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IV. The Molecular Structure And Elastic Properties Of The Biological Cells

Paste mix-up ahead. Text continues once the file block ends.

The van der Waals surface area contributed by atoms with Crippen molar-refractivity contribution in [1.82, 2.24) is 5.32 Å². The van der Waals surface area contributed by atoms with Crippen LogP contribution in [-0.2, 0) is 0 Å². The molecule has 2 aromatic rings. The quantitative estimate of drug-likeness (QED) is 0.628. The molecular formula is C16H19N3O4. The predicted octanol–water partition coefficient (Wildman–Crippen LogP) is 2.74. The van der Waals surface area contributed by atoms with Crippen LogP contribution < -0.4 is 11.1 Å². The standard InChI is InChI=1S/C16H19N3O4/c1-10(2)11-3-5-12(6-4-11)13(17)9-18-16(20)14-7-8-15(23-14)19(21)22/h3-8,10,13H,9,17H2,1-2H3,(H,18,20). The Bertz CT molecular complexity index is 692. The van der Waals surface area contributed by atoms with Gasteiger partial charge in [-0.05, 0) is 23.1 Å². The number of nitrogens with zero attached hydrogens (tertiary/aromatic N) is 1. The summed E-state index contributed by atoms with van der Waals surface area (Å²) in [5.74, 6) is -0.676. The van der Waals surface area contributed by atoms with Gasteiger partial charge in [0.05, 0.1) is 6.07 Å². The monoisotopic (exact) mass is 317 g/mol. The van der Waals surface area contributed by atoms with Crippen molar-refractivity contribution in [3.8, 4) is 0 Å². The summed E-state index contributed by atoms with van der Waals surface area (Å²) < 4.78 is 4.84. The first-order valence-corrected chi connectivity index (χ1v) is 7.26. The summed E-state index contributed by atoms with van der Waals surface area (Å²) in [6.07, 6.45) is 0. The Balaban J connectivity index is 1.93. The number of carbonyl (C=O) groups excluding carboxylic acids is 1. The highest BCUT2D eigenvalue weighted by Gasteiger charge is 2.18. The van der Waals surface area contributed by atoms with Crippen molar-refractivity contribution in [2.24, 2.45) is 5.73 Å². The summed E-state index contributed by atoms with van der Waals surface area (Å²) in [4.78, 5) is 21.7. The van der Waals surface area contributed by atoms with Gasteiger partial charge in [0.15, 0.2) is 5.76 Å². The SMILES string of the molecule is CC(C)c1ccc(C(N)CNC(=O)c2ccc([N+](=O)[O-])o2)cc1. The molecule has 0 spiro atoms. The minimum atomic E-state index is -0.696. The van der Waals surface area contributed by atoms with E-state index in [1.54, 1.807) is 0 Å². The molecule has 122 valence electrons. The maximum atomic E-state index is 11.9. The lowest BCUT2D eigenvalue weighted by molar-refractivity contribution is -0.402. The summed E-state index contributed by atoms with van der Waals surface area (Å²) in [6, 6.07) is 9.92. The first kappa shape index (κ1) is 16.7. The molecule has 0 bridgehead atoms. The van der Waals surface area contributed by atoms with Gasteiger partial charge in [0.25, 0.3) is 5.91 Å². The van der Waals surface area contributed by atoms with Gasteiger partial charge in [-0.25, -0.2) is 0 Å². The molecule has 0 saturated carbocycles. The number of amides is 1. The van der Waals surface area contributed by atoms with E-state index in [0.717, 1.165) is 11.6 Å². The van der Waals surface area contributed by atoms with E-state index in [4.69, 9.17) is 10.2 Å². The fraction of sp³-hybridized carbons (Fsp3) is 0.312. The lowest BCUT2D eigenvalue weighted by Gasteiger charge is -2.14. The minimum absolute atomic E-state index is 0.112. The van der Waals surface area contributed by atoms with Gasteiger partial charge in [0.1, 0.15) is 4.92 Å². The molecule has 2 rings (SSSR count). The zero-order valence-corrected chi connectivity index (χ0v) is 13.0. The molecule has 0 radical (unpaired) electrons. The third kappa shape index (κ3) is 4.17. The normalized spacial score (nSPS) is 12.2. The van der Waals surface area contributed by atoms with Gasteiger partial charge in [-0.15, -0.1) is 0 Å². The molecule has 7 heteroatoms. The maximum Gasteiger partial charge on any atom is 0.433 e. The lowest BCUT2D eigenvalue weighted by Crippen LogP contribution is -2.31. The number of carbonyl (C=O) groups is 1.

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Amongst the difficulties encountered in the study of the structure of hair not the least is its heterogeneity, whether considered crystallographically or histologically. From the former viewpoint progress has been made possible by assuming that there is no clear demarcation between “crystalline” and “amorphous” keratin, but rather that there is a continuous gradation of organization, so that the properties of “crystalline” keratin, which lies at one end of the scale, may be linked by a series of almost imperceptible changes with those of the keratin of any other degree of regularity. The X-ray photographs of the better organized parts have been regarded as signposts pointing the way to an understanding of what is happening, in the molecular sense, in the rest of the fibre substance. Histologically, it is possible to define to a certain extent the part played by the various structural elements by comparing the properties of different types of hair. In this way we find that all hairs have certain basic similarities in their behaviour, and if we confine our attention to these we may at once eliminate, as being of no fundamental importance, such special histological features as the cuticle or the medulla, which occur in certain types of hair only, or can be removed from the specimen. There remains, as the seat of the characteristic properties of keratin fibres, only the cortex, which in all hairs consists of a mass of biological cells apparently fused together by an “intercellular medium”. The present work is an attempt to discriminate between the cortical cells and the intercellular material in their relation to the elastic behaviour of the fibre.